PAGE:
For many nervous system functions, timing is very important, and this is the case for acupuncture. The duration of therapy usually needs to be kept within certain limits (too short and no effect, too long and the person may feel exhausted), and the stimulation of the point is often carried out with a repetitive activity (maintained for a minute or two by manual stimulation-usually slight thrusting, slight withdrawing, or twirling-or throughout treatment with electro-stimulation). It has been shown in laboratory experiments that certain frequencies of stimulus work better than others: this might be expected for nervous system responses, but is not expected for simple chemical release from other cells.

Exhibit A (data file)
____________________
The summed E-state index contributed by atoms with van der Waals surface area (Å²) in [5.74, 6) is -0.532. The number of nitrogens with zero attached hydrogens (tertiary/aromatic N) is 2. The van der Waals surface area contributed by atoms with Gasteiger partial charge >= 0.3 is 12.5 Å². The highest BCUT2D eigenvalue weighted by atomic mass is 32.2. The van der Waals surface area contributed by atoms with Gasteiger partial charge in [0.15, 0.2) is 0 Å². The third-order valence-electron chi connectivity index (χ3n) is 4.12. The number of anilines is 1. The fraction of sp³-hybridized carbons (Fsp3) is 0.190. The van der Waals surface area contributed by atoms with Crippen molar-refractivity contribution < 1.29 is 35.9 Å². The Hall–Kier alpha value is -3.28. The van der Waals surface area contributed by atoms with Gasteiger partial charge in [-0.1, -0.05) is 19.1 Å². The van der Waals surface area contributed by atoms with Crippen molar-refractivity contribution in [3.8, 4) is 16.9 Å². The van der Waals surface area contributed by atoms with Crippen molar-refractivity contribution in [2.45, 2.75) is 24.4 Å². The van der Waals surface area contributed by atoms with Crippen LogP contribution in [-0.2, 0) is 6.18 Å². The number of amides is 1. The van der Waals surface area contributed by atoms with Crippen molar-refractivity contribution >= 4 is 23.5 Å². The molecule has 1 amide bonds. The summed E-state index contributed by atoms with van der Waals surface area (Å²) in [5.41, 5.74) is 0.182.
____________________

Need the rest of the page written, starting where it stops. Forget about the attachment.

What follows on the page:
5. Frequently Asked Questions about Acupuncture

  1. How does acupuncture differ from treatments received from a physiotherapist or medical doctor called a 'medical acupuncture'?
  2. How are acupuncturists' regulated?
  3. How does the acupuncturist view sickness?
  4. What is treatment like?
  5. Is acupuncture safe?
  6. What are the side effects of Acupuncture?
  7. Does acupuncture hurt?
  8. What should I know prior to my treatment?